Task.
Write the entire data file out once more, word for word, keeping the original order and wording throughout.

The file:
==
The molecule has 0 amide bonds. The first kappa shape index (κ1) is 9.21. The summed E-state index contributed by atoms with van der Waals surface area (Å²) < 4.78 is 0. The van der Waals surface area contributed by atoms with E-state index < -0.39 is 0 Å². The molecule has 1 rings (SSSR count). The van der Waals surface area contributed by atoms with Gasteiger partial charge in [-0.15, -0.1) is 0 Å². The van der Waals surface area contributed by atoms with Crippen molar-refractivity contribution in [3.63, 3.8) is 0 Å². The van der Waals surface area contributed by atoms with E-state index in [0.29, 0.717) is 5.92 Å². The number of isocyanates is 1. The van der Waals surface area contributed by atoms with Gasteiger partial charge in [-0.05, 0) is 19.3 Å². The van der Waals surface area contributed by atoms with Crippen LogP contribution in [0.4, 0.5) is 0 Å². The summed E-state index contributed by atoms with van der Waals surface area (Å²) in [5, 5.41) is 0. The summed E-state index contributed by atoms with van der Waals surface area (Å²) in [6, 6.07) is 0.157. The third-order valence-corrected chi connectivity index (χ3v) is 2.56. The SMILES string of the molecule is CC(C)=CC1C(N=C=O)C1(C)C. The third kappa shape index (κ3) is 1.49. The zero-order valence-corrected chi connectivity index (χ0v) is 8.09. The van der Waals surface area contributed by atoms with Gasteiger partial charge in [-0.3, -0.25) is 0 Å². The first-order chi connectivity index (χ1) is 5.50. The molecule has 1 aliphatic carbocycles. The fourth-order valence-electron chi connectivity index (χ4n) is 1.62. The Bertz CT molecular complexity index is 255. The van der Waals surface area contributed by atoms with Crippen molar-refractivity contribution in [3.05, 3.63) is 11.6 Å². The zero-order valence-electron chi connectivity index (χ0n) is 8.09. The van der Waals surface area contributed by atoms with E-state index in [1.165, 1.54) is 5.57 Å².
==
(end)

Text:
The molecule has 0 amide bonds. The first kappa shape index (κ1) is 9.21. The summed E-state index contributed by atoms with van der Waals surface area (Å²) < 4.78 is 0. The van der Waals surface area contributed by atoms with E-state index < -0.39 is 0 Å². The molecule has 1 rings (SSSR count). The van der Waals surface area contributed by atoms with Gasteiger partial charge in [-0.15, -0.1) is 0 Å². The van der Waals surface area contributed by atoms with Crippen molar-refractivity contribution in [3.63, 3.8) is 0 Å². The van der Waals surface area contributed by atoms with E-state index in [0.29, 0.717) is 5.92 Å². The number of isocyanates is 1. The van der Waals surface area contributed by atoms with Gasteiger partial charge in [-0.05, 0) is 19.3 Å². The van der Waals surface area contributed by atoms with Crippen LogP contribution in [0.4, 0.5) is 0 Å². The summed E-state index contributed by atoms with van der Waals surface area (Å²) in [5, 5.41) is 0. The summed E-state index contributed by atoms with van der Waals surface area (Å²) in [6, 6.07) is 0.157. The third-order valence-corrected chi connectivity index (χ3v) is 2.56. The SMILES string of the molecule is CC(C)=CC1C(N=C=O)C1(C)C. The third kappa shape index (κ3) is 1.49. The zero-order valence-corrected chi connectivity index (χ0v) is 8.09. The van der Waals surface area contributed by atoms with Gasteiger partial charge in [-0.3, -0.25) is 0 Å². The first-order chi connectivity index (χ1) is 5.50. The molecule has 1 aliphatic carbocycles. The fourth-order valence-electron chi connectivity index (χ4n) is 1.62. The Bertz CT molecular complexity index is 255. The van der Waals surface area contributed by atoms with Crippen molar-refractivity contribution in [3.05, 3.63) is 11.6 Å². The zero-order valence-electron chi connectivity index (χ0n) is 8.09. The van der Waals surface area contributed by atoms with E-state index in [1.165, 1.54) is 5.57 Å².